When we’ve “used up” all the sliver and it has all “gone away”, just where did it go? Other than a trivial amount shot into space (and most of it is in an earth orbit that eventually decays, so it returns) it didn’t go “away”. It is still right here on earth. For any resource that consists of an element (like metals and non-metals) the resource never does go away. At most it becomes more dilute. Only molecular mixes can ‘go away’ by changing them to another molecular mix. Like oil can be burned to make gasses. Yet even there, our mastery of chemistry has given us the power to make just about any molecular mix we want. We can now make “petro” chemicals from any carbon source. Even garbage. So no worries about running out of oil for chemicals… I doubt we will ever have a shortage of garbage. Trees pull those oil derived gasses from the air, and we make paper. Then that paper can go on, once it hits the garbage, to again be made into oil, if we desire to do so.
Those are the “big lumps” in the critique of the Running Out Scare. I’ll be writing articles on various aspects of it, and linking them here, as time permits. I’ve already written several, so those older links will be put here for reference as well (along with any new and re-write links). The older postings have suffered some link-rot over time, and one of my tasks is to go back and find the original linked pictures or stories, or find suitable replacements, and save them as a copy of my own rather than a link. But they are still pretty good even if some of the links are now dead links.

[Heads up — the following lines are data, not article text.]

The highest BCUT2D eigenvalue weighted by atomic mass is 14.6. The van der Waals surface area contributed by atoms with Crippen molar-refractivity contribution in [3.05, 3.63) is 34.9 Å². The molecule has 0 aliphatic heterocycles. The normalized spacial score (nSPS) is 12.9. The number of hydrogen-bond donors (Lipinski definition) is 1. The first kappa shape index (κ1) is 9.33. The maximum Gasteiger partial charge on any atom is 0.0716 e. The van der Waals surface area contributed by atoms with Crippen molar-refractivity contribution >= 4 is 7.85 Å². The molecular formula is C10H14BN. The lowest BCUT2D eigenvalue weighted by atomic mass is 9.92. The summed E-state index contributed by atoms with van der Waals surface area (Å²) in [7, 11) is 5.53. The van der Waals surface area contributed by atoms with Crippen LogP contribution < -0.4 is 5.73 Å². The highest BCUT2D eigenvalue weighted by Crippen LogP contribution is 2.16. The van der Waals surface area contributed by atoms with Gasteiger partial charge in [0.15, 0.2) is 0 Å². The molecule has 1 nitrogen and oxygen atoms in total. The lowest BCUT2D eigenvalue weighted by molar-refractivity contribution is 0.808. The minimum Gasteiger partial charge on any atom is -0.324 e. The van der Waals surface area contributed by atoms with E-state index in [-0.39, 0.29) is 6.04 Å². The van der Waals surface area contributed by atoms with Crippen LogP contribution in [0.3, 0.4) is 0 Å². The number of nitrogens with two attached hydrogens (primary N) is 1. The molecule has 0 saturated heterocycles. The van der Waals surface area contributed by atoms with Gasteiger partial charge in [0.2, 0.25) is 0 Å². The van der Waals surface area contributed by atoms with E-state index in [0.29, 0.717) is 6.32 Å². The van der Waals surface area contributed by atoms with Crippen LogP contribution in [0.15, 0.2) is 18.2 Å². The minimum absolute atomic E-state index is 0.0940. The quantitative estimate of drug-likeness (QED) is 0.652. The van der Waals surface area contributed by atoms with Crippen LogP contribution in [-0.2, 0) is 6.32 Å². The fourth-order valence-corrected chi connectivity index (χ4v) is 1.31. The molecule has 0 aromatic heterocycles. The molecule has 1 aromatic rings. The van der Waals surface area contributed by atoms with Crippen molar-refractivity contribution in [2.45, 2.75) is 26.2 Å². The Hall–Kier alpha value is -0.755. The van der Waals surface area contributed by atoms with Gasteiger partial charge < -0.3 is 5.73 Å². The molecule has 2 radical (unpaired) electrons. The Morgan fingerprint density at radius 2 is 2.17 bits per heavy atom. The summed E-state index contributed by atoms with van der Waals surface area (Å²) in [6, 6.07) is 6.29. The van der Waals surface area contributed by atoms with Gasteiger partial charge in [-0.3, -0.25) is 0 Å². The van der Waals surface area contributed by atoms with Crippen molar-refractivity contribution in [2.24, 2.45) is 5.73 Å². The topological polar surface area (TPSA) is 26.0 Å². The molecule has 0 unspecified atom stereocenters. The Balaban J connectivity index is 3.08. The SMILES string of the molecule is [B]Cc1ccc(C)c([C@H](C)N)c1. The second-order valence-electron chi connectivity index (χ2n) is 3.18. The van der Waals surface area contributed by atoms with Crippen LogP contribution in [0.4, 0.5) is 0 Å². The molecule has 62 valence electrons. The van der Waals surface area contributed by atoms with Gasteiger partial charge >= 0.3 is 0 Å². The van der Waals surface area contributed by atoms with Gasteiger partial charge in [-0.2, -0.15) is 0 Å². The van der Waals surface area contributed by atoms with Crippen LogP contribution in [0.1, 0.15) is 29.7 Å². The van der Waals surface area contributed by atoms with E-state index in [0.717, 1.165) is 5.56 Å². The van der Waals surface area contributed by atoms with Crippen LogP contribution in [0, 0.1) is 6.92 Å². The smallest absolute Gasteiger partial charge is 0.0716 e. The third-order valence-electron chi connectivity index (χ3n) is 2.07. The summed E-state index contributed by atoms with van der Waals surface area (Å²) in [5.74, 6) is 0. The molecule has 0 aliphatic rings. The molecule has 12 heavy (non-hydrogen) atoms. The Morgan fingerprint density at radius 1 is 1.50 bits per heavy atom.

One of THE biggest “Scare Stories” is “The Energy Shortage”. Yet there is no energy shortage and their can not be one given what we now know how to do. The ultimate end game is nuclear energy. Even there folks have tried to invent a scare of Running Out! of Uranium. Just silly, really. We can harvest Uranium from the ocean at acceptable prices and effectively unlimited quantities:
There are LOTS of other energy resources available to us. Some at prices a bit higher than today (but still acceptable if we needed to use them) so not presently considered a ‘resource’. Raise the price just a tiny bit though, and they become a massive “resource” of energy.
One of my earliest postings was about the general need for “stuff” to make things from. A wide ranging look at resources for making things (which is most resources other than energy and food):
Lately the Running Out Scare has moved on to more esoteric things like Rare Earths, that sound highly limited and rare, but are not:
Or Lithium, as though there were no alternatives to lithium batteries:
Well, it turns out you can make very similar batteries using Potassium or even Sodium, you know, like from table salt:
Ultimately, we might end up using rocks as raw material, even replacing things like Stainless Steel (my kitchen knives are now a set of ceramic knives that work better…) and iron in rebar:
Despite the Dire Pronouncements of running out of things like Natural Gas, when we need more and go looking, we find more. Sometimes a lot more. It is just that when we have enough, there is no reason to spend money looking for more in harder to reach places:
Even agriculture and food is in plentiful supply and will stay that way as long was we wish to do so:
I’ll be adding more as I get time to dig through the archives here, but those are the big lumps.
Not Running Out! or “Unlimiting Resources”
Future Articles to be added here.